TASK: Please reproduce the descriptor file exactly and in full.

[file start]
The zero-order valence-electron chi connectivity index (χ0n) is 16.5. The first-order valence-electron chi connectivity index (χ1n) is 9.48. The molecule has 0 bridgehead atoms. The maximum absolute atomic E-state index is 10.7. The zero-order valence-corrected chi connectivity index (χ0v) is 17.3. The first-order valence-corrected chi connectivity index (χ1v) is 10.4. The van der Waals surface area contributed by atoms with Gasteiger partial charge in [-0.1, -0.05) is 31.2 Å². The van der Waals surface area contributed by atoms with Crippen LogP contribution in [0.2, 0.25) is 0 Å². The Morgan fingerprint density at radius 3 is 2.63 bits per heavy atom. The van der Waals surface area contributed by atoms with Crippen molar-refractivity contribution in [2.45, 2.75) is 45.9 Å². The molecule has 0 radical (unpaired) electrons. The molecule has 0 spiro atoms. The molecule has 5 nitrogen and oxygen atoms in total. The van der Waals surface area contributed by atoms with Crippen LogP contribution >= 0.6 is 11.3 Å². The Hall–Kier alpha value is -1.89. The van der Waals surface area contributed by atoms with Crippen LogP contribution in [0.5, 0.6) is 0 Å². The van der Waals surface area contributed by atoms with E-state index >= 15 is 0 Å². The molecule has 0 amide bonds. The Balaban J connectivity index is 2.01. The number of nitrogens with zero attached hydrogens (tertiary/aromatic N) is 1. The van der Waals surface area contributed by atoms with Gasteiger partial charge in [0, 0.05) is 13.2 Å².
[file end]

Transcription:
The zero-order valence-electron chi connectivity index (χ0n) is 16.5. The first-order valence-electron chi connectivity index (χ1n) is 9.48. The molecule has 0 bridgehead atoms. The maximum absolute atomic E-state index is 10.7. The zero-order valence-corrected chi connectivity index (χ0v) is 17.3. The first-order valence-corrected chi connectivity index (χ1v) is 10.4. The van der Waals surface area contributed by atoms with Gasteiger partial charge in [-0.1, -0.05) is 31.2 Å². The van der Waals surface area contributed by atoms with Crippen LogP contribution in [0.2, 0.25) is 0 Å². The Morgan fingerprint density at radius 3 is 2.63 bits per heavy atom. The van der Waals surface area contributed by atoms with Crippen molar-refractivity contribution in [2.45, 2.75) is 45.9 Å². The molecule has 0 radical (unpaired) electrons. The molecule has 0 spiro atoms. The molecule has 5 nitrogen and oxygen atoms in total. The van der Waals surface area contributed by atoms with Crippen LogP contribution >= 0.6 is 11.3 Å². The Hall–Kier alpha value is -1.89. The van der Waals surface area contributed by atoms with Crippen LogP contribution in [0.5, 0.6) is 0 Å². The van der Waals surface area contributed by atoms with E-state index >= 15 is 0 Å². The molecule has 0 amide bonds. The Balaban J connectivity index is 2.01. The number of nitrogens with zero attached hydrogens (tertiary/aromatic N) is 1. The van der Waals surface area contributed by atoms with Gasteiger partial charge in [0, 0.05) is 13.2 Å².